Reimagining how to avoid the grave consequences of the above situation of being written off the digital transformation footprint of future space exploration/s, Africa should urgently commence the mapping out an escape route strategy. This can be done by establishing the Africa Innovation Recovery and Reinvestment Act (AIRA) and constituting the Africa Digital Transformation Think Tank for Future Space as a Framework to jumpstart its implementation process. Consequently, and by extension, each African country would be required to establish her independent National Innovation Recovery and Reinvestment Act (NIRA); as well as a strategic Think Tank Framework for Future Space. 



Our torrents of individual thoughts and acts have been proven to be inadequate and unsustainable. This is because the fussed minds possess the ability to query existing situations and somersault their trajectory into a more meaningful and technology-tested development. The validity of the preceding statement is derived from the fact that human ignorance begets and spurs the hallmark of research; simply because we do not know everything under the Sun. The emergence and vigorous chase of the COVID-19 Pandemic further validates this.



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Meanwhile, it has become evident that African leaders seem to have a deficit baggage in strategic ‘brain-picking’ enterprise; whereas ‘Brain-picking’ is an essential accelerator for 21st century development – especially for Space exploration.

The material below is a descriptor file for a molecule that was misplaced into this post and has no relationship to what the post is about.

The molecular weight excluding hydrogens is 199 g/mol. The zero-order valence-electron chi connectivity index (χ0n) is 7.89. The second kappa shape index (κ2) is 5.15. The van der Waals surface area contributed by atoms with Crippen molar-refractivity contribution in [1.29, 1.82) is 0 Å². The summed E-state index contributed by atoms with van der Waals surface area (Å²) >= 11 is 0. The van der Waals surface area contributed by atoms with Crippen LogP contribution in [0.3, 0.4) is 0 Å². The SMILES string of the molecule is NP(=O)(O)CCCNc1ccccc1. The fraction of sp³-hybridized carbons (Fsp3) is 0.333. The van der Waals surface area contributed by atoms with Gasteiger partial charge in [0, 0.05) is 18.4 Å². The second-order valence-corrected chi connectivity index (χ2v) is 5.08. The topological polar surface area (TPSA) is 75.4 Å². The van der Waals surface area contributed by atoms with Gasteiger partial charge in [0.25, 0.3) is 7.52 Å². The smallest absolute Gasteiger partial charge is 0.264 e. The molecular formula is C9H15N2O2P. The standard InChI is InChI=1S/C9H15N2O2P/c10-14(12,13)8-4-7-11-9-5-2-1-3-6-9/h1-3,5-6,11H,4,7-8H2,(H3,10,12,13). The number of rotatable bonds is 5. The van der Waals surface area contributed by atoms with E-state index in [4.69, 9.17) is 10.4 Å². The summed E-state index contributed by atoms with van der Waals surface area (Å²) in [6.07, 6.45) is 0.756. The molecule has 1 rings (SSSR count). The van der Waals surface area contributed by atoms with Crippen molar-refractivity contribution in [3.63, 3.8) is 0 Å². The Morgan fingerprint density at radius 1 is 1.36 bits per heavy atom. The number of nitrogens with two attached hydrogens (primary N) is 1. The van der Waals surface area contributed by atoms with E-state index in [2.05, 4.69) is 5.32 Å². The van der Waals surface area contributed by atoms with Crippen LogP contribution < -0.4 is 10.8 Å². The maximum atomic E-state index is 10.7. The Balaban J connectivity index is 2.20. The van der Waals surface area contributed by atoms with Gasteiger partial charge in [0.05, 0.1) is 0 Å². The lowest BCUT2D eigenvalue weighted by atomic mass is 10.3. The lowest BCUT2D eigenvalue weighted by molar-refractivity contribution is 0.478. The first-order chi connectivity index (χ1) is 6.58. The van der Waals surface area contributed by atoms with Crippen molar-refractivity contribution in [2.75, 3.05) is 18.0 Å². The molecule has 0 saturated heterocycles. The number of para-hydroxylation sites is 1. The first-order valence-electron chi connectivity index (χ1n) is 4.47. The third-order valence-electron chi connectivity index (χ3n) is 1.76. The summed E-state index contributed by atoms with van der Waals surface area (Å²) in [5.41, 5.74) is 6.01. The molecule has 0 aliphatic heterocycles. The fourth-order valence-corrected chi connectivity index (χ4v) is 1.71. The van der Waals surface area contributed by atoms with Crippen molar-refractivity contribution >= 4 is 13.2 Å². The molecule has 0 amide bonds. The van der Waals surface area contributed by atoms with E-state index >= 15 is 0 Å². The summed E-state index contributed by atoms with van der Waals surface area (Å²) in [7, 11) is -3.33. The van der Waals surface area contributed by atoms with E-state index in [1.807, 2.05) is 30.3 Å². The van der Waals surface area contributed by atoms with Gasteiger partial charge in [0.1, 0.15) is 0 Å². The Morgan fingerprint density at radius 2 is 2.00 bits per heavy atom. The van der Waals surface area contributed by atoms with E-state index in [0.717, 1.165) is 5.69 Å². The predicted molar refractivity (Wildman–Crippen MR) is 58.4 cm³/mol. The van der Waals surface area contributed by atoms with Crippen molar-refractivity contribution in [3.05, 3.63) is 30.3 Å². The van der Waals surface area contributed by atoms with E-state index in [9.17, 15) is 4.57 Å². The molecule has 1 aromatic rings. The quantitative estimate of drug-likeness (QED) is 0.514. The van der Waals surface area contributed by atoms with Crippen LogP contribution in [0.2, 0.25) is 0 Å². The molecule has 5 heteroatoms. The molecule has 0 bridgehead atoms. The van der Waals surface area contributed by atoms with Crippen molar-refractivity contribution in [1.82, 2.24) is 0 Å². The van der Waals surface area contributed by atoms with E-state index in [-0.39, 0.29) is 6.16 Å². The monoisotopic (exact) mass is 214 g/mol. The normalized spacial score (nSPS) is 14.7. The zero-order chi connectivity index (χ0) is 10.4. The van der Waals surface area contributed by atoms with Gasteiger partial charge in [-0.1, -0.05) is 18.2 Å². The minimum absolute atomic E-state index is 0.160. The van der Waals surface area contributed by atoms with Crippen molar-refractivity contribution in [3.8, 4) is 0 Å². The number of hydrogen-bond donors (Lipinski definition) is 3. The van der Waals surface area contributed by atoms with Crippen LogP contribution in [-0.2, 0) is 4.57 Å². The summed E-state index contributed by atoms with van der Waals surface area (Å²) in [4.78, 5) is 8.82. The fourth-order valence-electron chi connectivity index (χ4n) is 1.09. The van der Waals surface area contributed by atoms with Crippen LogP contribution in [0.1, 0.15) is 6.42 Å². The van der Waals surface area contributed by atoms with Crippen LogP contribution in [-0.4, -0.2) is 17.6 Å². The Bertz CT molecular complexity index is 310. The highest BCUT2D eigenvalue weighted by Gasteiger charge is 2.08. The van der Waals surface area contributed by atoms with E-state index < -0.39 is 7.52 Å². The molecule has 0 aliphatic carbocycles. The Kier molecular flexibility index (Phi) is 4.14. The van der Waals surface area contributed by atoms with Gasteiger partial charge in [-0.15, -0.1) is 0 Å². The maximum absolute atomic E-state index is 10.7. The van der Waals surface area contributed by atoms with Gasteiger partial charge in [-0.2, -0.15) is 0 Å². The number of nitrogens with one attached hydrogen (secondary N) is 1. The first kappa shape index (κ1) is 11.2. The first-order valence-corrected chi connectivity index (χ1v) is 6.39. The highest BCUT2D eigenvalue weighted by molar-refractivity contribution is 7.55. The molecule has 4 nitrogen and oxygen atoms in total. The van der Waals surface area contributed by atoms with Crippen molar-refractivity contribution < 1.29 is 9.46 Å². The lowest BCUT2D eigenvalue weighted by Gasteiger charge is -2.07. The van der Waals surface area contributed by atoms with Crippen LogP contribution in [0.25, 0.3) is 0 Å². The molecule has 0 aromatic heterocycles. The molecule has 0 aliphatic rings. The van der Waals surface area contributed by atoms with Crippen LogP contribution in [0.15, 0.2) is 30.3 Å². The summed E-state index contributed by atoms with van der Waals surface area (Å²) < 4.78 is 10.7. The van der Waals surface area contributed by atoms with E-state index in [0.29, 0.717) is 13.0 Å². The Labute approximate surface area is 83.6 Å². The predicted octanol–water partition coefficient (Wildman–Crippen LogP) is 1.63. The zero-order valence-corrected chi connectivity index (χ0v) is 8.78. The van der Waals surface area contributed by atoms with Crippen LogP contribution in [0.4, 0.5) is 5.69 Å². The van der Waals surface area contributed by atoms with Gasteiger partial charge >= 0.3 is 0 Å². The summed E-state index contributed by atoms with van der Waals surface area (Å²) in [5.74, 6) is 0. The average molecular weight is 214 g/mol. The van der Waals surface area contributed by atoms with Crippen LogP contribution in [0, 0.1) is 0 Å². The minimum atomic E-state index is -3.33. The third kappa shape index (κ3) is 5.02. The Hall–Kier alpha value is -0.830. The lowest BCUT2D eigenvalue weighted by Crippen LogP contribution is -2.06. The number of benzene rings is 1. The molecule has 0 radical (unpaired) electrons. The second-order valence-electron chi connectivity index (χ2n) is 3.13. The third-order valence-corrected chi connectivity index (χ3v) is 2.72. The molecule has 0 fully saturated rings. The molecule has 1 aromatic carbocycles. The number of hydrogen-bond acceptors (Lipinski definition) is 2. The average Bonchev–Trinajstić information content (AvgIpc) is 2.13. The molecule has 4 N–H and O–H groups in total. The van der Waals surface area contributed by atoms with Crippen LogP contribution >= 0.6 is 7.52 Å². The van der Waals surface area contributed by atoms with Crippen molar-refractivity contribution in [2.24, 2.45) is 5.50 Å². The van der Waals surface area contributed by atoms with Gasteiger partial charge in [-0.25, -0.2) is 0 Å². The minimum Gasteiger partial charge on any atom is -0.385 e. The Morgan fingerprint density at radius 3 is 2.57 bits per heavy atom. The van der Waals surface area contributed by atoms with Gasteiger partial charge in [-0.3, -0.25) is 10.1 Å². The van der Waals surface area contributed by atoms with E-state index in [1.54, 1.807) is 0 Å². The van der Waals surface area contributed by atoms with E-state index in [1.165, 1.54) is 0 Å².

The task of mastering the challenges presented by digital transformation is so colossal. Its success is dynamically dependent on brain-picking by visionary leaders. This fundamental strategy has become the hallmark for accelerated digital transformation for the attainment of sustainable development goals; as enshrined in the United Nations SDGs agenda.



Brain-picking spurs the creation of collaborative knowledge clusters in a value chain that stimulate sustainable leadership. This is acclaimed as the bedrock of dynamic entrepreneurship for the creation of wealth – especially in the Tech-Innovation Ecosystem. The moral calculus for Nigeria’s/Africa’s technology leadership must be built anew if our future survivability must be guaranteed.



Currently, there is a huge gap between our technology leadership vision and the potential moral calculus harvest big wins. The complexities embedded in the tech-innovation delivery cycle makes brain-picking imperative for success. This is due to the significance of its multi-disciplinary requirements and the multi-purpose demands to conquer the endemic challenges presented by Information Technology and digital transformation.



Technology leadership: The moral calculus - Chris Uwaje



Leadership and Co-creation ideas